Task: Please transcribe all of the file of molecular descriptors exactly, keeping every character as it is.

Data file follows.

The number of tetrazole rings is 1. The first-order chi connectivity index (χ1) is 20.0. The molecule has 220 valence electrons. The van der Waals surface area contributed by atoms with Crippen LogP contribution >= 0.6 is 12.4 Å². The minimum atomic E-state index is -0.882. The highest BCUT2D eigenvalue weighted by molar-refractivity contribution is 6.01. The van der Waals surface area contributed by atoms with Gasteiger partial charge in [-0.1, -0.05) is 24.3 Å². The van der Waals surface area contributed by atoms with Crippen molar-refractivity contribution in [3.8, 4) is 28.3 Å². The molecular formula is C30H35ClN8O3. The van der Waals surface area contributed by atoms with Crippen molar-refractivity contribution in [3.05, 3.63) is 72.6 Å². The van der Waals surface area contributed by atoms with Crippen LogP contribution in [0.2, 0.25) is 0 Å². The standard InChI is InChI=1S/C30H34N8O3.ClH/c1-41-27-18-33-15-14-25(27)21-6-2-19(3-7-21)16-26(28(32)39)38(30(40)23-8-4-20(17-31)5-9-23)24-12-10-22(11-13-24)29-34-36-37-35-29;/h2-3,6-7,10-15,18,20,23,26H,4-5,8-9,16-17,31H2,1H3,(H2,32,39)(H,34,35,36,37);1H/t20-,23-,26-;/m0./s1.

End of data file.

The number of tetrazole rings is 1. The first-order chi connectivity index (χ1) is 20.0. The molecule has 220 valence electrons. The van der Waals surface area contributed by atoms with Crippen LogP contribution >= 0.6 is 12.4 Å². The minimum atomic E-state index is -0.882. The highest BCUT2D eigenvalue weighted by molar-refractivity contribution is 6.01. The van der Waals surface area contributed by atoms with Gasteiger partial charge in [-0.1, -0.05) is 24.3 Å². The van der Waals surface area contributed by atoms with Crippen molar-refractivity contribution in [3.8, 4) is 28.3 Å². The molecular formula is C30H35ClN8O3. The van der Waals surface area contributed by atoms with Crippen molar-refractivity contribution in [3.05, 3.63) is 72.6 Å². The van der Waals surface area contributed by atoms with Crippen LogP contribution in [0.2, 0.25) is 0 Å². The standard InChI is InChI=1S/C30H34N8O3.ClH/c1-41-27-18-33-15-14-25(27)21-6-2-19(3-7-21)16-26(28(32)39)38(30(40)23-8-4-20(17-31)5-9-23)24-12-10-22(11-13-24)29-34-36-37-35-29;/h2-3,6-7,10-15,18,20,23,26H,4-5,8-9,16-17,31H2,1H3,(H2,32,39)(H,34,35,36,37);1H/t20-,23-,26-;/m0./s1.